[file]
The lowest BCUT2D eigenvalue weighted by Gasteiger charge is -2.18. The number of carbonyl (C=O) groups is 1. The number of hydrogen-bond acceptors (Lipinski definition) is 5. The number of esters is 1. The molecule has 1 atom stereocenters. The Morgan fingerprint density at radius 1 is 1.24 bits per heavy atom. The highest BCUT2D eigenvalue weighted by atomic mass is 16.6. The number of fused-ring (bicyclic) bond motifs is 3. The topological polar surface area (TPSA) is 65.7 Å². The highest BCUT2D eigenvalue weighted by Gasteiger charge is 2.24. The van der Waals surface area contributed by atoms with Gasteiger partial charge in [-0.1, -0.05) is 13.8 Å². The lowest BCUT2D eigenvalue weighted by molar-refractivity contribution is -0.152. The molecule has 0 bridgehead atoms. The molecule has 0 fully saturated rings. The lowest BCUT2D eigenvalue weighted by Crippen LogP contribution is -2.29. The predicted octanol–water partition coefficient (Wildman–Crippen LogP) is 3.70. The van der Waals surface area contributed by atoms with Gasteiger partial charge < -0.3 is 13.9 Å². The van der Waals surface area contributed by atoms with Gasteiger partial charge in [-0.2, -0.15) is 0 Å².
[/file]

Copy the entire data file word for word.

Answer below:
The lowest BCUT2D eigenvalue weighted by Gasteiger charge is -2.18. The number of carbonyl (C=O) groups is 1. The number of hydrogen-bond acceptors (Lipinski definition) is 5. The number of esters is 1. The molecule has 1 atom stereocenters. The Morgan fingerprint density at radius 1 is 1.24 bits per heavy atom. The highest BCUT2D eigenvalue weighted by atomic mass is 16.6. The number of fused-ring (bicyclic) bond motifs is 3. The topological polar surface area (TPSA) is 65.7 Å². The highest BCUT2D eigenvalue weighted by Gasteiger charge is 2.24. The van der Waals surface area contributed by atoms with Gasteiger partial charge in [-0.1, -0.05) is 13.8 Å². The lowest BCUT2D eigenvalue weighted by molar-refractivity contribution is -0.152. The molecule has 0 bridgehead atoms. The molecule has 0 fully saturated rings. The lowest BCUT2D eigenvalue weighted by Crippen LogP contribution is -2.29. The predicted octanol–water partition coefficient (Wildman–Crippen LogP) is 3.70. The van der Waals surface area contributed by atoms with Gasteiger partial charge < -0.3 is 13.9 Å². The van der Waals surface area contributed by atoms with Gasteiger partial charge in [-0.2, -0.15) is 0 Å².